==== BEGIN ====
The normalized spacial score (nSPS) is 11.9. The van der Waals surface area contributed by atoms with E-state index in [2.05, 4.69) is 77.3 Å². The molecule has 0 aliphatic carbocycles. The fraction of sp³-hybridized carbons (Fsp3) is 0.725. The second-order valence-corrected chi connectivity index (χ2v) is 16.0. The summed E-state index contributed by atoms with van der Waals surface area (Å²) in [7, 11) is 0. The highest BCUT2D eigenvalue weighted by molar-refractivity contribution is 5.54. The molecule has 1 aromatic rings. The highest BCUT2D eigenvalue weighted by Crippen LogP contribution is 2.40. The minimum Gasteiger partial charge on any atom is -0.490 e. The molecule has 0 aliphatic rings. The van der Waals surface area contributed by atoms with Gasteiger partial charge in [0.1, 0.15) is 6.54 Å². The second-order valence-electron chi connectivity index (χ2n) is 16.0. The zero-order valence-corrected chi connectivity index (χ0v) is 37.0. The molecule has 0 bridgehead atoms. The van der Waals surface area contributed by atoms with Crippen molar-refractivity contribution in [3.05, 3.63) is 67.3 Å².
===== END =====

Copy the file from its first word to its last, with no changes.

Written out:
The normalized spacial score (nSPS) is 11.9. The van der Waals surface area contributed by atoms with E-state index in [2.05, 4.69) is 77.3 Å². The molecule has 0 aliphatic carbocycles. The fraction of sp³-hybridized carbons (Fsp3) is 0.725. The second-order valence-corrected chi connectivity index (χ2v) is 16.0. The summed E-state index contributed by atoms with van der Waals surface area (Å²) in [7, 11) is 0. The highest BCUT2D eigenvalue weighted by molar-refractivity contribution is 5.54. The molecule has 1 aromatic rings. The highest BCUT2D eigenvalue weighted by Crippen LogP contribution is 2.40. The minimum Gasteiger partial charge on any atom is -0.490 e. The molecule has 0 aliphatic rings. The van der Waals surface area contributed by atoms with Gasteiger partial charge in [0.1, 0.15) is 6.54 Å². The second-order valence-electron chi connectivity index (χ2n) is 16.0. The zero-order valence-corrected chi connectivity index (χ0v) is 37.0. The molecule has 0 bridgehead atoms. The van der Waals surface area contributed by atoms with Crippen molar-refractivity contribution in [3.05, 3.63) is 67.3 Å².